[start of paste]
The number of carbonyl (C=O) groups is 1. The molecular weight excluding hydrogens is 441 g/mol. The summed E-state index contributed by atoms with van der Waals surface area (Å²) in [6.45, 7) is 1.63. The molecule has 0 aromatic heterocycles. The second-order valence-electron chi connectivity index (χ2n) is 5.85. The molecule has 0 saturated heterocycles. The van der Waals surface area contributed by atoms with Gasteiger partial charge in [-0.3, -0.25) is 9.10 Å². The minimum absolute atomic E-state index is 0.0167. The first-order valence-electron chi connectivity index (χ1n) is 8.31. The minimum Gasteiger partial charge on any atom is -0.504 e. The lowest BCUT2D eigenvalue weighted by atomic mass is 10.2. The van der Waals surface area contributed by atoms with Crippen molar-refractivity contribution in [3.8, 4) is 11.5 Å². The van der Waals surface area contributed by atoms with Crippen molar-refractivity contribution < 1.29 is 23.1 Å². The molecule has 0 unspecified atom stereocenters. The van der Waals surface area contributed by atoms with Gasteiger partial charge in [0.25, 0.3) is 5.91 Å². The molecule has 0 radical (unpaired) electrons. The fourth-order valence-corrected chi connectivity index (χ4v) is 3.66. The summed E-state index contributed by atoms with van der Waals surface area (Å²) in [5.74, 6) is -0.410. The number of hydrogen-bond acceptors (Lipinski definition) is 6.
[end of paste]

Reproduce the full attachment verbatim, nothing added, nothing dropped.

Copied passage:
The number of carbonyl (C=O) groups is 1. The molecular weight excluding hydrogens is 441 g/mol. The summed E-state index contributed by atoms with van der Waals surface area (Å²) in [6.45, 7) is 1.63. The molecule has 0 aromatic heterocycles. The second-order valence-electron chi connectivity index (χ2n) is 5.85. The molecule has 0 saturated heterocycles. The van der Waals surface area contributed by atoms with Gasteiger partial charge in [-0.3, -0.25) is 9.10 Å². The minimum absolute atomic E-state index is 0.0167. The first-order valence-electron chi connectivity index (χ1n) is 8.31. The minimum Gasteiger partial charge on any atom is -0.504 e. The lowest BCUT2D eigenvalue weighted by atomic mass is 10.2. The van der Waals surface area contributed by atoms with Crippen molar-refractivity contribution in [3.8, 4) is 11.5 Å². The van der Waals surface area contributed by atoms with Crippen molar-refractivity contribution < 1.29 is 23.1 Å². The molecule has 0 unspecified atom stereocenters. The van der Waals surface area contributed by atoms with Gasteiger partial charge in [0.25, 0.3) is 5.91 Å². The molecule has 0 radical (unpaired) electrons. The fourth-order valence-corrected chi connectivity index (χ4v) is 3.66. The summed E-state index contributed by atoms with van der Waals surface area (Å²) in [5.74, 6) is -0.410. The number of hydrogen-bond acceptors (Lipinski definition) is 6.